I’d like to offer you some advice on approaching not only your Common Application essays but also those in your Common App supplements and even some scholarship statements. The approach is generally the same and even if you’re doubtful about your ability to be “creative,” this should help put you at ease enough to do a good job.
I’d like you to consider your application campaign in two categories: (1) “general” college applications (the Ivies, elites, and other selective schools) and, perhaps in your case, (2) “specific” applications (specialized programs such as BS/MD, Penn’s Huntsman, Wharton, etc.). The Common Application essay, its related writing requirements, and those non-specialized-program-related college supplements fall into the general category. Obviously, the combo-med and other special supplements are in the specific category.
“So what should I write about, Dave?” you ask. Well, here’s your challenge for coming up with an idea for your Common App essay, in order to maximize your profile marketing and to get Harvard, Stanford, and all the others, to take you to the cash register: Identify some thing, event, or thought process that sticks out in your mind that would reveal to your colleges who you are and how you think. One of my clients from years past wrote about her theories as to why certain classmates sat in the seats they did in certain classes. It was a fascinating glimpse into how this young woman observed the world around her. She went to Harvard.
Here’s another exercise that can help you set yourself apart in your essay(s):
Look around your room and see if anything in there inspires you to write about an aspect of your life that colleges won’t be able to discern from the rest of your application. Do you have any weird hobbies or habits (Making chess pieces out of Corn Flakes? Painting corporate logos on old car doors? Taking pictures chipmunks running from cats? Autographing yellow lines on the roads near your home? Get the idea here? [Of course, I’m exaggerating for effect here.]) that seem really crazy and that you may be too embarrassed to mention? These are the kinds of activities that make wonderful “anything else” essays!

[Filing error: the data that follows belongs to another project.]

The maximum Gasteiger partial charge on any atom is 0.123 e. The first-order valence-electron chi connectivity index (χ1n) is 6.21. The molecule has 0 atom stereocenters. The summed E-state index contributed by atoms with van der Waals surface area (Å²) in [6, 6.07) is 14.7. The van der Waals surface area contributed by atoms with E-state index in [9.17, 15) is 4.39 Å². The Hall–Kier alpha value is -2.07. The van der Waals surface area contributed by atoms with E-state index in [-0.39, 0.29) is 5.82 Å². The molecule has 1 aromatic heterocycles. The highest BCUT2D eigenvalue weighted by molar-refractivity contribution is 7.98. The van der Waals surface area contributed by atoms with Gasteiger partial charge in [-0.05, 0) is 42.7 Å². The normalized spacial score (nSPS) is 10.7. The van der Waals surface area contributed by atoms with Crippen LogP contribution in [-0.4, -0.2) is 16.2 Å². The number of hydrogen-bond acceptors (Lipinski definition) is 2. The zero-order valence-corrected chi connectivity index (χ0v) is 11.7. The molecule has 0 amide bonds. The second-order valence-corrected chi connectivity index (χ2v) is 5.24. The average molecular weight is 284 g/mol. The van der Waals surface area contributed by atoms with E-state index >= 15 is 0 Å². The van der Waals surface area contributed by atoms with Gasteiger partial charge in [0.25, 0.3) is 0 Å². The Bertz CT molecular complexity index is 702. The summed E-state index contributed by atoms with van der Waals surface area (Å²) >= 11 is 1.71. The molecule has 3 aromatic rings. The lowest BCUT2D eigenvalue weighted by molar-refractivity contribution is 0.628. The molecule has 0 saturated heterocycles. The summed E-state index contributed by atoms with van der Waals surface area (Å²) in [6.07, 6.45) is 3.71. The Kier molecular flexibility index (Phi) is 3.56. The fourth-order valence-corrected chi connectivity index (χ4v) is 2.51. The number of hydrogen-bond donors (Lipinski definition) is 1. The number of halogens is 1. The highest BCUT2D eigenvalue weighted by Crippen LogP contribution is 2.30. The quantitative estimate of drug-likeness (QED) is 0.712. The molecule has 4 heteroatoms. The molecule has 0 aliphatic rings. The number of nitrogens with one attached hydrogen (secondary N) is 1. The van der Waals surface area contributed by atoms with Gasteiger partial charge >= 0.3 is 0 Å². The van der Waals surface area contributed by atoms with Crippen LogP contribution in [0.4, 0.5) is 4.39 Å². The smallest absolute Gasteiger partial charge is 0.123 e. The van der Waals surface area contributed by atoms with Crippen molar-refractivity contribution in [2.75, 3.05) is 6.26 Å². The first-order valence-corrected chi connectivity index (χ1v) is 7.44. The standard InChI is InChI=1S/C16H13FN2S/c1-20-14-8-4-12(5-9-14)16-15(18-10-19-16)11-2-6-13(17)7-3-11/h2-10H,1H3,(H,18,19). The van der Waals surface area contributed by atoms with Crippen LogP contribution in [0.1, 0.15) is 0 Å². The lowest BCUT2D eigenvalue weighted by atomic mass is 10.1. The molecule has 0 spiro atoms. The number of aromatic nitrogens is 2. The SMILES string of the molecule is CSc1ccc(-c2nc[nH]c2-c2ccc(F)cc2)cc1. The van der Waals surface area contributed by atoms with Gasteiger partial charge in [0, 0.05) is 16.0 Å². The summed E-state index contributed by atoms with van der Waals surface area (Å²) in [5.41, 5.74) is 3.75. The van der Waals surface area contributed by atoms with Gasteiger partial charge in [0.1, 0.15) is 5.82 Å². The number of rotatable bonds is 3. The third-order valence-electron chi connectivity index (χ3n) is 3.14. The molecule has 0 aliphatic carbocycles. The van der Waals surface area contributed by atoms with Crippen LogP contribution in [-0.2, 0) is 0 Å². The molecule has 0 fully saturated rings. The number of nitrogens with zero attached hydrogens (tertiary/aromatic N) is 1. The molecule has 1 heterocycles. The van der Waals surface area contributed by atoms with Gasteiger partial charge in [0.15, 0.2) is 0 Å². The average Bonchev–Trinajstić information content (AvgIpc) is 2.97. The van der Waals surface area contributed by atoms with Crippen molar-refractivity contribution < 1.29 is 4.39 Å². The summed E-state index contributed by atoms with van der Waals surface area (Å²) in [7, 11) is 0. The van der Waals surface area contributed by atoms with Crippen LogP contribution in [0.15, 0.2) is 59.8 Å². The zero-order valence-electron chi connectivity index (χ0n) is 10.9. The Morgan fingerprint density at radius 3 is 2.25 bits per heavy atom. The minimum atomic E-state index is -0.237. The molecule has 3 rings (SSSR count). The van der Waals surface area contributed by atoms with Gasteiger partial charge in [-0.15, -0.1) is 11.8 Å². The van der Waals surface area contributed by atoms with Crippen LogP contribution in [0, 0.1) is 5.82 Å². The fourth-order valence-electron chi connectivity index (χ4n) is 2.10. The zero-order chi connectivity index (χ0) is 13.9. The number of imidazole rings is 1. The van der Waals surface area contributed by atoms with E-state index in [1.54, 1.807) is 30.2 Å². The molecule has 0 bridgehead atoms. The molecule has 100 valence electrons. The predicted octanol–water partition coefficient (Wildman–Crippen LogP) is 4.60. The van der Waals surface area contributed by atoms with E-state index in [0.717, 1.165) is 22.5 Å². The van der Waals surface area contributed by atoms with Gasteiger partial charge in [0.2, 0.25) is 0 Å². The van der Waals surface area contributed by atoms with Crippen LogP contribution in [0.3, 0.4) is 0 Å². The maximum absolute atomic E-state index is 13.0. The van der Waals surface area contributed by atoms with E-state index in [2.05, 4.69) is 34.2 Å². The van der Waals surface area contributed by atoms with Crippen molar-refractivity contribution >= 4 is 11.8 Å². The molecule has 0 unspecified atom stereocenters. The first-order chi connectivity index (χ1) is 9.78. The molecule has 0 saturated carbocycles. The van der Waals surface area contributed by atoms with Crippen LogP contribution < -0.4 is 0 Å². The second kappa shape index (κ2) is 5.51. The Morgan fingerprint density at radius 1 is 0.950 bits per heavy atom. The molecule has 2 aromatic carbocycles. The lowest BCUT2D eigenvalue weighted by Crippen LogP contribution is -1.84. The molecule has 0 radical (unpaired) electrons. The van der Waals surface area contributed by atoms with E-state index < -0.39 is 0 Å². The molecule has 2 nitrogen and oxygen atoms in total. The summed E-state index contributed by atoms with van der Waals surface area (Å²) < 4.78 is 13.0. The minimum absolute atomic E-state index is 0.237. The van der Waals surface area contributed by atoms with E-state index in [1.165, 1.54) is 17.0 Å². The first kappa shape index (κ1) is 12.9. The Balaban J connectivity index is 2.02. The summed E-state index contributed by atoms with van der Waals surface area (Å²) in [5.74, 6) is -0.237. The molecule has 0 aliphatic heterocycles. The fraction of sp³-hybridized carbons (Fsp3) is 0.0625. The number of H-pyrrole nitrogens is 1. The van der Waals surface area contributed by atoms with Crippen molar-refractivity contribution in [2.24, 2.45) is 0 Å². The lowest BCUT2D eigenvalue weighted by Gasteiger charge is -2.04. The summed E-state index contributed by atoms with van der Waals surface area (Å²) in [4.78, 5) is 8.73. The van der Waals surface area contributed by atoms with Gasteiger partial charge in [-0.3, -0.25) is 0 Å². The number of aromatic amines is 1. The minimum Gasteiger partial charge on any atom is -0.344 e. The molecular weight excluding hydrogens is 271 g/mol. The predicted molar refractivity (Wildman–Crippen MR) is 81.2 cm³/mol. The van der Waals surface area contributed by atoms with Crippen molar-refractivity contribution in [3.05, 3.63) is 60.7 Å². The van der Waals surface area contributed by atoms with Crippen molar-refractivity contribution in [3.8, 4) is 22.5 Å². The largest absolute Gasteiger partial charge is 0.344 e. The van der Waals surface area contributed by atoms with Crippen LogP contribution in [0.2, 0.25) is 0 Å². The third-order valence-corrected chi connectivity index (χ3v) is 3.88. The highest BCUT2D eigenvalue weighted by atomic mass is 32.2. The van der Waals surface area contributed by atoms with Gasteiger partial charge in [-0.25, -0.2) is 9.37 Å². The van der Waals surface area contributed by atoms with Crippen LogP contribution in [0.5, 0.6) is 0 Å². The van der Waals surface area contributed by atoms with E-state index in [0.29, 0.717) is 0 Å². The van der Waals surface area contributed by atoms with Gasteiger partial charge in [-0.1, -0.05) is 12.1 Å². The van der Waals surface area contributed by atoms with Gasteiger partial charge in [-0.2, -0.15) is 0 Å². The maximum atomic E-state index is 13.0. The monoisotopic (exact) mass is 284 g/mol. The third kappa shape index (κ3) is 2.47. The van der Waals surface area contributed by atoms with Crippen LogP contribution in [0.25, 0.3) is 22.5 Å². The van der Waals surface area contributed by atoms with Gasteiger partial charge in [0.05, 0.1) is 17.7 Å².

My son, who went to Princeton, answered his Princeton “anything else” prompt by discussing his sense of humor and citing some of the crazy things he did with his friends. His essay started out something like this: “You have already seen that I place a high value on academics and meaningful extracurriculars. However, I want you to know that I’m not all work and no play. I love to laugh and sometimes do things with my friends that others may think are weird, but they appeal to my sense of humor . . .”
So, keeping all this in mind, construct a list of “little known habits, hobbies, and other weird stuff ” about yourself. Then, work to shape an aspect (or aspects) of that list into a winning statement.
Try these approaches and see how they might bear fruit in light of the new Common App essay prompts cited above. You’re probably a better writer than you realize!
Be sure to check out all my college-related articles at College Confidential.